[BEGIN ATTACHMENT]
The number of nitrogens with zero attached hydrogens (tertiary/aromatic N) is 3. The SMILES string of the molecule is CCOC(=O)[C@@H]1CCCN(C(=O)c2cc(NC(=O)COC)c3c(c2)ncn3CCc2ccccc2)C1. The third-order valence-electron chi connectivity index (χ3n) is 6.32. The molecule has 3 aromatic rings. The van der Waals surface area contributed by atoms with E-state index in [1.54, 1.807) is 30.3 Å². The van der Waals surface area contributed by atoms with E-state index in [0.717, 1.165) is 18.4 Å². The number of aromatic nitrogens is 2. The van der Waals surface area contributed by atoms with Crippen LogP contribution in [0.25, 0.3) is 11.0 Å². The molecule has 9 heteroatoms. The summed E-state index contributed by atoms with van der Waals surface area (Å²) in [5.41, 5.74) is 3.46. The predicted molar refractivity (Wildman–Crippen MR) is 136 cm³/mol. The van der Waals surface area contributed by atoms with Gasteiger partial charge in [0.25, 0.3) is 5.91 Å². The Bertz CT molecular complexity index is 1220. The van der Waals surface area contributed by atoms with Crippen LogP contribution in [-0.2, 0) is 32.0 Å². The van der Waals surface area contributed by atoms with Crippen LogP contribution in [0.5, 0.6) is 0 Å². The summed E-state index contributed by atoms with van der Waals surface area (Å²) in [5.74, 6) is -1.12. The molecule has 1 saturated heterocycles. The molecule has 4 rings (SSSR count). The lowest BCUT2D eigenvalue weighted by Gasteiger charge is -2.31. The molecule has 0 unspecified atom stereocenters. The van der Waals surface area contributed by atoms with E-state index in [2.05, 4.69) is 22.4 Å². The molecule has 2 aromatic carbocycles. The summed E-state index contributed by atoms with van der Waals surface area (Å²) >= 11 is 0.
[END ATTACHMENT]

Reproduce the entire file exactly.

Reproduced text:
The number of nitrogens with zero attached hydrogens (tertiary/aromatic N) is 3. The SMILES string of the molecule is CCOC(=O)[C@@H]1CCCN(C(=O)c2cc(NC(=O)COC)c3c(c2)ncn3CCc2ccccc2)C1. The third-order valence-electron chi connectivity index (χ3n) is 6.32. The molecule has 3 aromatic rings. The van der Waals surface area contributed by atoms with E-state index in [1.54, 1.807) is 30.3 Å². The van der Waals surface area contributed by atoms with E-state index in [0.717, 1.165) is 18.4 Å². The number of aromatic nitrogens is 2. The van der Waals surface area contributed by atoms with Crippen LogP contribution in [0.25, 0.3) is 11.0 Å². The molecule has 9 heteroatoms. The summed E-state index contributed by atoms with van der Waals surface area (Å²) in [5.41, 5.74) is 3.46. The predicted molar refractivity (Wildman–Crippen MR) is 136 cm³/mol. The van der Waals surface area contributed by atoms with Gasteiger partial charge in [0.25, 0.3) is 5.91 Å². The Bertz CT molecular complexity index is 1220. The van der Waals surface area contributed by atoms with Crippen LogP contribution in [-0.2, 0) is 32.0 Å². The van der Waals surface area contributed by atoms with Crippen LogP contribution in [0.5, 0.6) is 0 Å². The summed E-state index contributed by atoms with van der Waals surface area (Å²) in [5.74, 6) is -1.12. The molecule has 1 saturated heterocycles. The molecule has 4 rings (SSSR count). The lowest BCUT2D eigenvalue weighted by Gasteiger charge is -2.31. The molecule has 0 unspecified atom stereocenters. The van der Waals surface area contributed by atoms with E-state index in [2.05, 4.69) is 22.4 Å². The molecule has 2 aromatic carbocycles. The summed E-state index contributed by atoms with van der Waals surface area (Å²) >= 11 is 0.